Employee feedback serves multiple purposes and is essential for an individual’s long-term growth and development. It can also have a positive impact on your business. It is often the key to higher employee engagement and lower turnover.
In fact, an infographic on HubSpot states that “43 percent of highly engaged employees receive feedback at least once a week — and companies that implement regular employee feedback report a 14.9 percent lower turnover rate.” In order for this to be effective, you must know how to give valuable feedback to employees.
You could make the argument that feedback is time-sensitive, with a finite period where your input remains potent. Because memory fades as time passes, your feedback will only have a minimal effect if you wait an extended period of time to share it. Waiting too long (e.g. annual performance reviews) is one of the most common mistakes that managers make and is unlikely to bring about any legitimate changes.
On the other hand, providing feedback in a timely manner while a situation is still fresh in everyone’s mind is likely to have a much bigger impact. The sooner you have the discussion, the better — and the easier the whole process should be.
Present the Facts
Another mistake that’s often made is allowing emotions and assumptions to take over until subjectivity reigns over objectivity. Instead, it’s better to simply stick to the facts and explain how an employee’s poor performance negatively affected operations. Try to take the emotion out of it and allow logic to prevail.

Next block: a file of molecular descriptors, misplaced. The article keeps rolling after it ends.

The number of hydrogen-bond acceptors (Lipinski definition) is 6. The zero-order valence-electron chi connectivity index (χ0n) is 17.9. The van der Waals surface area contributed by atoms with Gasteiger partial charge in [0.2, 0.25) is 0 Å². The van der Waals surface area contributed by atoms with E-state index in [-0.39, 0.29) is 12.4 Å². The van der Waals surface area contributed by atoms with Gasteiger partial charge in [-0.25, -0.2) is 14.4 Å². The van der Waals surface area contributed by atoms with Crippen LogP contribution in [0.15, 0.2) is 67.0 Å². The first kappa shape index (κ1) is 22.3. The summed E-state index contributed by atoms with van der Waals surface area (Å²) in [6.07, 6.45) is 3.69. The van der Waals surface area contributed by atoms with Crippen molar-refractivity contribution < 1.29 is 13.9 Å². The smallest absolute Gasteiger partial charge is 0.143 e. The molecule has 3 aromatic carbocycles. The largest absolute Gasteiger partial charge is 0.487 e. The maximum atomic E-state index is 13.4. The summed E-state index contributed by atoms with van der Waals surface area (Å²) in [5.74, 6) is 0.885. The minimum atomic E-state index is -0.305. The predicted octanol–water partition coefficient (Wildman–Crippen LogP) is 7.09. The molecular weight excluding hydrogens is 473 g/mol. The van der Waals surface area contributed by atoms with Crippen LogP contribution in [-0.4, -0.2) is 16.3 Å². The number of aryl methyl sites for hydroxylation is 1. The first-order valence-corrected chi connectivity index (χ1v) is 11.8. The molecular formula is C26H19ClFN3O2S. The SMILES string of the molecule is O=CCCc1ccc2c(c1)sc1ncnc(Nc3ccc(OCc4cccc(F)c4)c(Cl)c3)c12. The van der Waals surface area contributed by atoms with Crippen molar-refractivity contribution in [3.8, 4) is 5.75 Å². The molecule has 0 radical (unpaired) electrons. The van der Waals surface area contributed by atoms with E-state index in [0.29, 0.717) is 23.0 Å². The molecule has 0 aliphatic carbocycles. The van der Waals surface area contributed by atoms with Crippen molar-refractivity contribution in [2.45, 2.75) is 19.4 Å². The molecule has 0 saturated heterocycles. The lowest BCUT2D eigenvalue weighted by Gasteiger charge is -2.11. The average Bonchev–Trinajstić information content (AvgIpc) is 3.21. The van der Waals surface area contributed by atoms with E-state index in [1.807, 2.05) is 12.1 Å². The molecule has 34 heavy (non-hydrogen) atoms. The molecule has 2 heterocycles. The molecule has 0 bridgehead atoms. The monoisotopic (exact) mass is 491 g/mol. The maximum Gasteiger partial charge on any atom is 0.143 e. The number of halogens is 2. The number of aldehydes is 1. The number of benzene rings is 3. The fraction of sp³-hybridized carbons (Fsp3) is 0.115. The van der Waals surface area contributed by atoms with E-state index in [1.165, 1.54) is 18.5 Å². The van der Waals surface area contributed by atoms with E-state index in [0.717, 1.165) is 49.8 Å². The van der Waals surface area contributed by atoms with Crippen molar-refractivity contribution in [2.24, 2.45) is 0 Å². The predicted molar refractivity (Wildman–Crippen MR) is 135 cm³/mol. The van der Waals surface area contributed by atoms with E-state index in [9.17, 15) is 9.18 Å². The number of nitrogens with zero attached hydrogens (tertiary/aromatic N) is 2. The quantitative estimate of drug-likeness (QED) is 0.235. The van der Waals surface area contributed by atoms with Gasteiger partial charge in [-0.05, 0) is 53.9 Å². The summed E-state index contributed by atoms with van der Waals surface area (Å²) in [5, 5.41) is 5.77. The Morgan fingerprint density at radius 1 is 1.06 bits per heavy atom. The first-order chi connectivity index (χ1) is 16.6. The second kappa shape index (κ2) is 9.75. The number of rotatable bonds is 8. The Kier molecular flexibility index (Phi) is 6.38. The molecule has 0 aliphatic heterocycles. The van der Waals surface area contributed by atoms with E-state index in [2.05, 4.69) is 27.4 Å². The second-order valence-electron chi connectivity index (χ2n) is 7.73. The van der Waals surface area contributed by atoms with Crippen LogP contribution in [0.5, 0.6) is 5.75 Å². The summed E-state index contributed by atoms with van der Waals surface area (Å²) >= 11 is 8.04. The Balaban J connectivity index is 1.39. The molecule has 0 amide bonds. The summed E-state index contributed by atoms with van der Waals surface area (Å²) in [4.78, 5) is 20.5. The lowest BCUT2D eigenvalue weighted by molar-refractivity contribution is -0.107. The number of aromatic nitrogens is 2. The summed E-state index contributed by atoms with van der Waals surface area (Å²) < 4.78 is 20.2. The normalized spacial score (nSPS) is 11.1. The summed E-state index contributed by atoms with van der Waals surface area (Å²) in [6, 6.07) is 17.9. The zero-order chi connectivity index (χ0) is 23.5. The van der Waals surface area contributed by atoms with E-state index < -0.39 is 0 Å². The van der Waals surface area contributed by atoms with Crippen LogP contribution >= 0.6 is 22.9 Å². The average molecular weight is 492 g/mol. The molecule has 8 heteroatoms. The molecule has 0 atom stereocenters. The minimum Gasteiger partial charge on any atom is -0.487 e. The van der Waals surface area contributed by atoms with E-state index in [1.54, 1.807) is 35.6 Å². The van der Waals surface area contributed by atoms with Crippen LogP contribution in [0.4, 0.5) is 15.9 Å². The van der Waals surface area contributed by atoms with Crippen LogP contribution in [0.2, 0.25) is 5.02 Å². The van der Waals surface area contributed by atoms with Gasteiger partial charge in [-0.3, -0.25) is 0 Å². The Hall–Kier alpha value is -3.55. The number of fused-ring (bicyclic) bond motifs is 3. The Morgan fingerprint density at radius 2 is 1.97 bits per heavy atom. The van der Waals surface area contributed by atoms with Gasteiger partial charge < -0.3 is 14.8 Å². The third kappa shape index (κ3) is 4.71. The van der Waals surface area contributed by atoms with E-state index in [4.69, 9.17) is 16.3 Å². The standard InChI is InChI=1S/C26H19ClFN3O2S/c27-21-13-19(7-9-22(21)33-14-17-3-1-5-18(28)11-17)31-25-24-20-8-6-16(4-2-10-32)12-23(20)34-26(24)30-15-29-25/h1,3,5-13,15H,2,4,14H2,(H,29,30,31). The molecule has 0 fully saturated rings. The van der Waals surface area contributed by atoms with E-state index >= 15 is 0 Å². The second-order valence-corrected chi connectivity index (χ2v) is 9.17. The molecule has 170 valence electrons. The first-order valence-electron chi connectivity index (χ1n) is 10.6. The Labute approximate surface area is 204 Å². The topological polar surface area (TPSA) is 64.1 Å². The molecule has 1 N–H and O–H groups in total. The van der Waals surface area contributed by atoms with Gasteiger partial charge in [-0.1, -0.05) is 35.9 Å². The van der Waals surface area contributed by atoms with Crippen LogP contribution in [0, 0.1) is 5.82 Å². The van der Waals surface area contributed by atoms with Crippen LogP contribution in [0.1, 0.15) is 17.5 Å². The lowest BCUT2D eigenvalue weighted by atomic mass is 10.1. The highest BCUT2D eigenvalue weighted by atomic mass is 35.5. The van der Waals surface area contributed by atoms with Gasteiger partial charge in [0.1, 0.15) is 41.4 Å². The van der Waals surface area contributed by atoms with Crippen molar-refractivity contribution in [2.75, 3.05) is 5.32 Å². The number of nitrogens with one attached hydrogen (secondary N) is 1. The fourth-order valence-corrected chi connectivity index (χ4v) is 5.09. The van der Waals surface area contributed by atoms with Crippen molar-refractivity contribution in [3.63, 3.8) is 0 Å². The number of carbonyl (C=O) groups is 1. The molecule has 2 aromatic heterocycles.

Give Specific Performance Expectations
In order for an employee to make progress and avoid repeating the same mistakes, they need to have a clear idea of what’s expected of them going forth. Ambiguous statements like,”I want you to be more productive,” won’t suffice. Instead, you want to set specific expectations and say something like, “I want you to hit a daily sales quota of (x) number of products.”
Never Tear an Employee Down
Although you want to be firm, you never want to make an employee feel threatened or put them down. Being mean-spirited can hurt their confidence and put a damper on workplace morale. It can also put an employee on the defense where they’re less likely to retain the feedback you give them.
When you weave in some positivity to offset the negative feedback, employees should become more receptive and responsive. Information found on Entrepreneur looks at this phenomenon from a scientific perspective and reports that “Positive feedback stimulates the reward centers in the brain, leaving the recipient open to taking new direction.”
This isn’t to say that you should be overly soft and paranoid of hurting peoples’ feelings. It just means that it’s best to strike a balance between positive and negative feedback.
A 2014 survey from the Society for Human Resource Management states that “35 percent of HR professionals grade the effectiveness of their organization’s performance management a C or worse and only 2 percent give their company an A.” There’s obviously room for improvement in this area. Implement the right techniques to ensure that you give valuable feedback to your employees and put them in a better position to succeed.